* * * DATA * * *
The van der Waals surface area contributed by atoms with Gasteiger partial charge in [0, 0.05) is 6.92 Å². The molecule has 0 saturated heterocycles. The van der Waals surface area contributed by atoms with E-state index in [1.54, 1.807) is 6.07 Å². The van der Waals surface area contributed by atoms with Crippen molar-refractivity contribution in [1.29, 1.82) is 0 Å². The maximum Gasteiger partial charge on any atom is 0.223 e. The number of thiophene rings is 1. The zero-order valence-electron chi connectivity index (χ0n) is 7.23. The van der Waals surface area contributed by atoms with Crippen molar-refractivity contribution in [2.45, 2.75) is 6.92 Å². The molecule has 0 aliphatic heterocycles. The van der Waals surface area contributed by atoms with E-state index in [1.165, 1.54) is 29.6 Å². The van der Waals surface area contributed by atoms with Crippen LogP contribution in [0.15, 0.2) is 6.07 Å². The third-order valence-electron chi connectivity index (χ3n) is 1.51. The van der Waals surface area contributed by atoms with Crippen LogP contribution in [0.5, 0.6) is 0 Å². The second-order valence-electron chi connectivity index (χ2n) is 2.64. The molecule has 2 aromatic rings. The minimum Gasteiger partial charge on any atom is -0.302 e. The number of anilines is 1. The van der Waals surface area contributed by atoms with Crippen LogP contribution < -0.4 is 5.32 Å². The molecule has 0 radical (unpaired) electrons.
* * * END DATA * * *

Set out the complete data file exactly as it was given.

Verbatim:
The van der Waals surface area contributed by atoms with Gasteiger partial charge in [0, 0.05) is 6.92 Å². The molecule has 0 saturated heterocycles. The van der Waals surface area contributed by atoms with E-state index in [1.54, 1.807) is 6.07 Å². The van der Waals surface area contributed by atoms with Crippen molar-refractivity contribution in [1.29, 1.82) is 0 Å². The maximum Gasteiger partial charge on any atom is 0.223 e. The number of thiophene rings is 1. The zero-order valence-electron chi connectivity index (χ0n) is 7.23. The van der Waals surface area contributed by atoms with Crippen molar-refractivity contribution in [2.45, 2.75) is 6.92 Å². The molecule has 0 aliphatic heterocycles. The van der Waals surface area contributed by atoms with E-state index in [1.165, 1.54) is 29.6 Å². The van der Waals surface area contributed by atoms with Crippen LogP contribution in [0.15, 0.2) is 6.07 Å². The third-order valence-electron chi connectivity index (χ3n) is 1.51. The van der Waals surface area contributed by atoms with Crippen LogP contribution in [0.5, 0.6) is 0 Å². The second-order valence-electron chi connectivity index (χ2n) is 2.64. The molecule has 2 aromatic rings. The minimum Gasteiger partial charge on any atom is -0.302 e. The number of anilines is 1. The van der Waals surface area contributed by atoms with Crippen LogP contribution < -0.4 is 5.32 Å². The molecule has 0 radical (unpaired) electrons.